Why indie developers need to focus on games and not becoming Disney

Industry Voices

Simon Moller

Simon Moller

Mobile game developers nowadays are confronted with a crazy scene. Mobile has singlehandedly upended established business hierarchies, as well as patterns of development, distribution and monetization. Monster franchises like Deus Ex are releasing full games on mobile, and free-to-play is even being adopted by industry heavyweights like EA.  

This industry-wide disruption has caused a ton of noise and generated countless theories on how to react. As the chief creative officer at Kiloo, which has seen over ten years in mobile gaming, I've experienced the whole range of the business. From near bankruptcy to smash success, I've personally ridden the rollercoaster of mobile gaming. To help fellow independent gamers avoid common mistakes, here are some things I've learned about making great games.

We're in a good business
While it is true that issues like discoverability and monetization can be serious obstacles to success in mobile, today's developers have a lot going for them from a traditional business perspective. 

Mobile games today are approaching less friction. Nearly everyone has a smartphone in hand, they can download your game for free (if you opt for freemium, which I strongly recommend) and in under a few minutes start playing.

Traditional advertising costs and campaigns are largely not relevant in this space. The people playing it on the bus, in the office, and wherever, are all advertising your game by telling interested friends and strangers what they're playing. Getting to the point where a critical number of people are playing and advertising your game can be hard--but marketing costs can be re-routed into game development.

Games can also be fantastically sticky. If built right, your game can hook people and generate a loyal following. Building a sticky and compelling game is made easier because the mobile platform allows for intense data analysis and much quicker feedback than console-based development. As developers we can analyze just about every aspect of player-interaction, pick out the important details, then refine the approach and get better.

Rah rah, Rovio?
To date, much attention has been paid to Angry Birds and its creator, Rovio. Rovio is one of the first mobile game development companies to have an outright smash success in mobile with Angry Birds. In the press, much attention and excitement has been paid to Rovio's decision to emulate Disney and focus on merchandising, instead of focusing on creating new compelling games.

Mobile success can certainly be finicky as attention spans eventually run out. This is a stark contrast to console gaming, where a successful title can sell millions of copies at $60 a piece and validate a $20 million development process. Mobile success can certainly be fleeting, as proven by companies like Glu Mobile (NASDAQ:GLUU). Even with the best mobile games, people are going to lose interest eventually. 

When you lose focus, you lose everything
While it can obviously be tempting to monetize through non-game related channels, expanding your company's strategic investments in any direction away from game development takes attention away from your core success: games-as-a-service, making good games. Ultimately everything suffers if you build your brand away from your games.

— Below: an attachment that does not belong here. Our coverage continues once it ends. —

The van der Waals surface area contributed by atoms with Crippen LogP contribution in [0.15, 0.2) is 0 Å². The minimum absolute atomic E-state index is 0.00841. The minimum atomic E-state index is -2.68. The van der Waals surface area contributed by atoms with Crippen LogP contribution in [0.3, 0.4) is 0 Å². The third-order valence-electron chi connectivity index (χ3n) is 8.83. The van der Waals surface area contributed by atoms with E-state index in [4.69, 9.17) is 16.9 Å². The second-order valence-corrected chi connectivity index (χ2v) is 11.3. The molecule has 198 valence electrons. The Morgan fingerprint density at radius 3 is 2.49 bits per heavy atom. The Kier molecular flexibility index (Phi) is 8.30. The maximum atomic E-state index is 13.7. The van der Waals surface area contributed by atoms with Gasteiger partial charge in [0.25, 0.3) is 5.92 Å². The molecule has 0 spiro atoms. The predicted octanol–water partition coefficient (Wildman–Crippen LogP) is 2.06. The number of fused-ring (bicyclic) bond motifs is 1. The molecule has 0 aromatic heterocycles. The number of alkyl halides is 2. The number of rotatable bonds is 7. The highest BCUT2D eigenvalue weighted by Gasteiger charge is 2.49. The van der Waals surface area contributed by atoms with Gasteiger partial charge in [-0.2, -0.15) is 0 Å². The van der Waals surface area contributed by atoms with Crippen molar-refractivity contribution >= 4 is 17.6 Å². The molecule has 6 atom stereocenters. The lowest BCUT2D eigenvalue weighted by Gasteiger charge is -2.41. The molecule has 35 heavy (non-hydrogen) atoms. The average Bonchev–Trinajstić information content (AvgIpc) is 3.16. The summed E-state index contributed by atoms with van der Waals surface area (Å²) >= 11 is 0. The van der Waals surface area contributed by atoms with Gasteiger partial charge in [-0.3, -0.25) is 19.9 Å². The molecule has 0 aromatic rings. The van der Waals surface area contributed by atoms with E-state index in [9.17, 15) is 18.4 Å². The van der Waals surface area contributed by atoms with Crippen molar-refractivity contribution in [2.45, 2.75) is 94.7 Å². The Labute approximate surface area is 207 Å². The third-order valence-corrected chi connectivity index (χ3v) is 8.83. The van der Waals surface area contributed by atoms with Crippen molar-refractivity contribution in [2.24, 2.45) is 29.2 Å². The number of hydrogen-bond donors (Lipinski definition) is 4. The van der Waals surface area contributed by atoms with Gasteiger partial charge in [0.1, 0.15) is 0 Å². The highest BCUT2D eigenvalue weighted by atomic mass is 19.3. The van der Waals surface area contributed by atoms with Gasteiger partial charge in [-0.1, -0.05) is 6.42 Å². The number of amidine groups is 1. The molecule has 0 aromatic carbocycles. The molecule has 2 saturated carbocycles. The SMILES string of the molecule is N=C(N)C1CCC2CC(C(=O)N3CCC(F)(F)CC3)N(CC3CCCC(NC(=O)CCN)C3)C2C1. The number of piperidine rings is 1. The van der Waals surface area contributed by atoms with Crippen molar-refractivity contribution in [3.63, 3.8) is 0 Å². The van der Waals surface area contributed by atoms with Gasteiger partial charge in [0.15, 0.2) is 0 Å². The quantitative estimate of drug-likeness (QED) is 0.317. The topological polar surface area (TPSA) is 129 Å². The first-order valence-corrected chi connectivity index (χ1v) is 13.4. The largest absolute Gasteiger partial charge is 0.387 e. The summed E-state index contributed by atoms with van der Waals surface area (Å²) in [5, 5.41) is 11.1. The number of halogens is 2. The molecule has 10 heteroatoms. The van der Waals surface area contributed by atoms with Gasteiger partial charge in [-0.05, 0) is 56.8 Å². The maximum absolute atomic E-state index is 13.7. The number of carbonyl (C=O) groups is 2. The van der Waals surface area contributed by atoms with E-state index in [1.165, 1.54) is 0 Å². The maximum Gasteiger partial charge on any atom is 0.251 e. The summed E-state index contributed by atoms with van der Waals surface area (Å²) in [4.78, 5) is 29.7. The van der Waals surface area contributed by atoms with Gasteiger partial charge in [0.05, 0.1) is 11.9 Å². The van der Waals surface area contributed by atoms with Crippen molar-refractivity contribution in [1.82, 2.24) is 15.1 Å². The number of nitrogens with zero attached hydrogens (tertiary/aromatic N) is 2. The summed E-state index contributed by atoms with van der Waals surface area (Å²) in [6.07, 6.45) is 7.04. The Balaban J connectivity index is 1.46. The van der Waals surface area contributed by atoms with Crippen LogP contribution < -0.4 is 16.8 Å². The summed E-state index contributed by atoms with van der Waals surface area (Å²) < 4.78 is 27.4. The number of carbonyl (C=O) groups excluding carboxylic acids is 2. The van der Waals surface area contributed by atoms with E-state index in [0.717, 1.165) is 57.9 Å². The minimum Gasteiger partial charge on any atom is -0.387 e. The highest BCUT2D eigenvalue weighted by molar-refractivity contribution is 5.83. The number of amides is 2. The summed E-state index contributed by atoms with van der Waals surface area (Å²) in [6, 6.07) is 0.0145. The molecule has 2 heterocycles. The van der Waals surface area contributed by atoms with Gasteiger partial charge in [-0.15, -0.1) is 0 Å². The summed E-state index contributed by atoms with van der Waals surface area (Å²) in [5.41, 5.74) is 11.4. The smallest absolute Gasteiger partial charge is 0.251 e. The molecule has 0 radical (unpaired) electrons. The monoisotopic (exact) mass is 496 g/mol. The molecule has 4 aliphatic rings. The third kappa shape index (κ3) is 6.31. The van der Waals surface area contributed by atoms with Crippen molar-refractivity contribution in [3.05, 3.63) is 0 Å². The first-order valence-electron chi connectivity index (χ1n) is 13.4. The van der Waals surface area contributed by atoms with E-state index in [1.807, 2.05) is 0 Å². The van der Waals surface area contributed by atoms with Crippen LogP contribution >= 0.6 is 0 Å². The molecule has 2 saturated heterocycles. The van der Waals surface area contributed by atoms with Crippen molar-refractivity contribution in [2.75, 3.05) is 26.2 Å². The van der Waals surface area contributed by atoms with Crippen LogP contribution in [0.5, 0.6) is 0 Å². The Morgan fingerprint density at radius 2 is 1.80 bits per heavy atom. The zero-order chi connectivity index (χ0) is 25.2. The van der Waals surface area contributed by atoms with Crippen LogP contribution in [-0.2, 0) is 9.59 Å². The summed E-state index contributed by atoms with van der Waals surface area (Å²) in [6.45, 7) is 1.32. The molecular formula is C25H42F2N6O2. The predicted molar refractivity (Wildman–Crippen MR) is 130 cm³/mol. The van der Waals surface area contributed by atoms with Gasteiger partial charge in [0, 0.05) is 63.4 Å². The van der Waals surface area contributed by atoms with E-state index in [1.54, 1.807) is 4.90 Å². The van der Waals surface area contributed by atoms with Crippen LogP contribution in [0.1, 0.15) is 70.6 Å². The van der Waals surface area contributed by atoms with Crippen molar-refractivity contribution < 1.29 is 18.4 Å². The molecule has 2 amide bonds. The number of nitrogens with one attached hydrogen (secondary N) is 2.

Obviously the game engineers won't have to worry if the Angry Birds sweatshirts are made with lead, have to navigate the maze of contractual arrangements for the Angry Birds movie or align business interests with the right brands to create a positive Rovio brand identity. It is the high level management that spends brainpower on this, and can distract them from the heart of the company, because these are complex business maneuvers.  

With the C-level team looking for other revenue streams, games become secondary to the company's strategy. However, the licensed products--like soda, sweatshirts, candy and movies--will all fade in success because they're only as engaging as the product behind them. Without high-level vision and decision-making, the games stop being innovative and stop introducing thoughtful and meaningful content updates, and instead leech onto the same tired themes that once succeeded. As the games lose value to the player, so does the brand.

People want innovation and creativity. Don't you think we'd have heard the good news from Angry Birds Friends and the Angry Birds cartoons if there were any good news to share? The general theme since the release of the original Angry Birds has been a spike in popularity lasting a few months, and then progressively less time spent in top grossing apps.

So what?
Small developers should not look to Rovio as a success story to emulate, but instead see it as a cautionary tale to stay focused on making games. Keep your team lean, organized and focused on the details. Work with your core team to release a game after six to nine months, because you don't want to over-work a game to death. Even though releasing a bad game can be a great step in the learning process, it can also erode the trust in your brand if games are rushed out every two to three months. 

Planning and hard work pay off, so watch the market for what you think you will succeed in the near future. Above all, make games you'd want to play and don't compromise your vision.

Simon Moller is the chief creative officer of Kiloo.

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